- Credit: Submitted
The BBC Look East presenter looks forward to a musical start to Christmas
What do I most love about Christmas? Definitely the day itself, rather than the manic preparation beforehand. Definitely the giving rather than the receiving - as a child I never used to understand this point of view, but now I know the pleasure in handing someone a gift they’re going to like is immeasurable.
I love the food, the family gathering, the meals with friends - even the work Christmas party! I love the rituals that one falls into - Lola and I always decorate the tree together, Alex always takes a funny photo of our menagerie for our Christmas card. On the day itself, Lola and Hugo come and open their stockings on our bed, and we always pop round to our neighbours for a glass of champagne before lunch.
All these things are what make me feel Christmassy. But - more than the baubles, the lights and the presents - what gives me that special feeling most of all is the music. We have a lovely Christmas carol service in our village - the church is always full (and we know pretty much everyone there). We sing lustily and then mingle with mulled wine and mince pies afterwards.
Not many things stay constant in life. I have held on to a few - I still use some of my late grandmother’s Christmas tree decorations, alongside the more modern offerings from the 21st century high street. Christmas carols, however, never change. I have heard and sung the same ones every year of my life - they fill me with a warm glow of recognition and comfort. But it isn’t just the familiar music that I enjoy. I sing with the Norwich Philharmonic Chorus, and we have a Christmas carol concert in St Andrew’s Hall. It is always packed, and our conductor, David Dunnett, creates a wonderful atmosphere of fun and celebration. As well as the popular carols that we all know, the choir sings some music that I hadn’t come across before. Some pieces are poignant, some full of joy - all are absolutely beautiful. Last year my daughter’s school choir sang with us, which made it even more lovely for me. This year, my parents will be in the audience - which will also add to the special occasion.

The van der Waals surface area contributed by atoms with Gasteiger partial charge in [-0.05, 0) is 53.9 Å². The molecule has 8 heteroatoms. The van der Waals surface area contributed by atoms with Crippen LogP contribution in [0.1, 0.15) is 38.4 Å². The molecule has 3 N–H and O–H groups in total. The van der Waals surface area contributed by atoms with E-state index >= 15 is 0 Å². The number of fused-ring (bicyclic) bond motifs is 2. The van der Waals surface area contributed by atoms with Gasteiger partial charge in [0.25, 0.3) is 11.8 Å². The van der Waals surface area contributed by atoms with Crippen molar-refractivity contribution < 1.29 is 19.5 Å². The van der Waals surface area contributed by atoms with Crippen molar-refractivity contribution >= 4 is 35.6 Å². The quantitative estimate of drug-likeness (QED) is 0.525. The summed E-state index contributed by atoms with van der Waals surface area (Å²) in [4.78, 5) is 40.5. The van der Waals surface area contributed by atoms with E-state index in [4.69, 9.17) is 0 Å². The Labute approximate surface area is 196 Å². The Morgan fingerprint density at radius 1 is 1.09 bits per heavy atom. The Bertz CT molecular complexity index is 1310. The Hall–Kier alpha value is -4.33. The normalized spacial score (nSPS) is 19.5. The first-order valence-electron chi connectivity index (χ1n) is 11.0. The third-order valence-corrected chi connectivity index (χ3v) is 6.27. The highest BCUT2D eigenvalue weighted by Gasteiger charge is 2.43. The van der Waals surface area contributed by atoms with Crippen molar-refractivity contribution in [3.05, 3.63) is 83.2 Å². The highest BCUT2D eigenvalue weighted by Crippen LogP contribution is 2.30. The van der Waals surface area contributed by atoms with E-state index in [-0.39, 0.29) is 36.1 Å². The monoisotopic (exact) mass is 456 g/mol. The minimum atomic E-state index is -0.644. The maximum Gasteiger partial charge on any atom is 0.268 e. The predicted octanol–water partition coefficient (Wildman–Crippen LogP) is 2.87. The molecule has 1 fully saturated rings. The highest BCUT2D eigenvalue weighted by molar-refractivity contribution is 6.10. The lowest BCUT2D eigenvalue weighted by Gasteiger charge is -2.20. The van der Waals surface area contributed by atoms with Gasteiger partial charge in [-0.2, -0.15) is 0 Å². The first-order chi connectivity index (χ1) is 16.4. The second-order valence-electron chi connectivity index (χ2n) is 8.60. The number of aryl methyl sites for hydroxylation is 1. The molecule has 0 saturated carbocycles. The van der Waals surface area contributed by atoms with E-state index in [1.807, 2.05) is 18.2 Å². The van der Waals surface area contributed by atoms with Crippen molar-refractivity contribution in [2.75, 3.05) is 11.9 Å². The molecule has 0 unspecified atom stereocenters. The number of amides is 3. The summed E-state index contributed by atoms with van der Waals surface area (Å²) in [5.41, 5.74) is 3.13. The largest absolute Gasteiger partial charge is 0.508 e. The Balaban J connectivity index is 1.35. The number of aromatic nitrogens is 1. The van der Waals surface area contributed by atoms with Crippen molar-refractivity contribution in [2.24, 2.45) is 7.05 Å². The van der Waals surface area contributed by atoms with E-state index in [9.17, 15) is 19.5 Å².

For me, the concert marks the real start of Christmas. It’s not when they start selling decorations in the shops, or when I order the turkey, or when I finally get round to buying my long list of presents. It’s when that glorious music soars through St Andrew’s Hall, and fills me with a lifetime’s worth of happy, festive memories. w
The other day I met up with and interviewed Ed Sheeran, the young man from this part of the world who has become a global superstar. That week, his mega-hit Thinking Out Loud had reached half a billion plays on the music download site Spotify. He was, at that moment, the most successful recording artist in the world. But when I put that point to Ed, he looked a bit bemused. It hadn’t occurred to him; his phenomenal success was, in his words, “weird”.
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I first met Ed when he was 16 - so much had changed in eight years, and yet so much hadn’t. He still had his feet firmly on the ground, his heart and home were still here in East Anglia, and to keep him right down to earth, his driving test was coming up (he passed). I wanted to know what he thought his stratospheric success was down to. It is a notoriously hard industry to break into, and yet he has made it look like a walk in the park. Ed said he’d learned that one of the key aspects of success was not talent, but drive: He looked up at his hand stretched above his head, and told me you have to see where you want to be, and push for it. He said he never listened to people who told him he couldn’t do something. He just did it, and proved them wrong.
I felt so inspired by him that I came back home and told my daughter that I thought I might learn the guitar, as I’d always wanted to. She looked at me in horror: “What? At your age? That’s just weird...”
Well - as Ed knows better than most - weird can be good!